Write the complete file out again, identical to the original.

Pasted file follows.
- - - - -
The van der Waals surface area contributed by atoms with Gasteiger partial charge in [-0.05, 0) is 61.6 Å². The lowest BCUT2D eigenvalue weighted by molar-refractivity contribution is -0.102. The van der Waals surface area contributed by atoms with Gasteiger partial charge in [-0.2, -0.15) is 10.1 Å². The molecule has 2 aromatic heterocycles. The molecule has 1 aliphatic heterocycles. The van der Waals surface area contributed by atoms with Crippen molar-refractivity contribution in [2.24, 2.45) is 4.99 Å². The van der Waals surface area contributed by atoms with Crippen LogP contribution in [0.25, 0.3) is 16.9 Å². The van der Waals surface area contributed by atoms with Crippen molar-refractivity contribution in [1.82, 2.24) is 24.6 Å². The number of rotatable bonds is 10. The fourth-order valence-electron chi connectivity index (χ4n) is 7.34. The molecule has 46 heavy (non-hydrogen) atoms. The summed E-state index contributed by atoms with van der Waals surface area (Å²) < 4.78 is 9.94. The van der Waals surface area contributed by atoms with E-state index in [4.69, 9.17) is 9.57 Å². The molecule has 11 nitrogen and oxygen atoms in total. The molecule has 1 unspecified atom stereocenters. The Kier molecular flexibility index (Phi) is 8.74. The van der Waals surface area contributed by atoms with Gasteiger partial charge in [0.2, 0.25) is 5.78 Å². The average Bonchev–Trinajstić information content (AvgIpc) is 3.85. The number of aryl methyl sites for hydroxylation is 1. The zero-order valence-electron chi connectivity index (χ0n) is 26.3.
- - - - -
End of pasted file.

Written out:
The van der Waals surface area contributed by atoms with Gasteiger partial charge in [-0.05, 0) is 61.6 Å². The lowest BCUT2D eigenvalue weighted by molar-refractivity contribution is -0.102. The van der Waals surface area contributed by atoms with Gasteiger partial charge in [-0.2, -0.15) is 10.1 Å². The molecule has 2 aromatic heterocycles. The molecule has 1 aliphatic heterocycles. The van der Waals surface area contributed by atoms with Crippen molar-refractivity contribution in [2.24, 2.45) is 4.99 Å². The van der Waals surface area contributed by atoms with Crippen LogP contribution in [0.25, 0.3) is 16.9 Å². The van der Waals surface area contributed by atoms with Crippen molar-refractivity contribution in [1.82, 2.24) is 24.6 Å². The number of rotatable bonds is 10. The fourth-order valence-electron chi connectivity index (χ4n) is 7.34. The molecule has 46 heavy (non-hydrogen) atoms. The summed E-state index contributed by atoms with van der Waals surface area (Å²) < 4.78 is 9.94. The van der Waals surface area contributed by atoms with E-state index in [4.69, 9.17) is 9.57 Å². The molecule has 11 nitrogen and oxygen atoms in total. The molecule has 1 unspecified atom stereocenters. The Kier molecular flexibility index (Phi) is 8.74. The van der Waals surface area contributed by atoms with Gasteiger partial charge in [0.2, 0.25) is 5.78 Å². The average Bonchev–Trinajstić information content (AvgIpc) is 3.85. The number of aryl methyl sites for hydroxylation is 1. The zero-order valence-electron chi connectivity index (χ0n) is 26.3.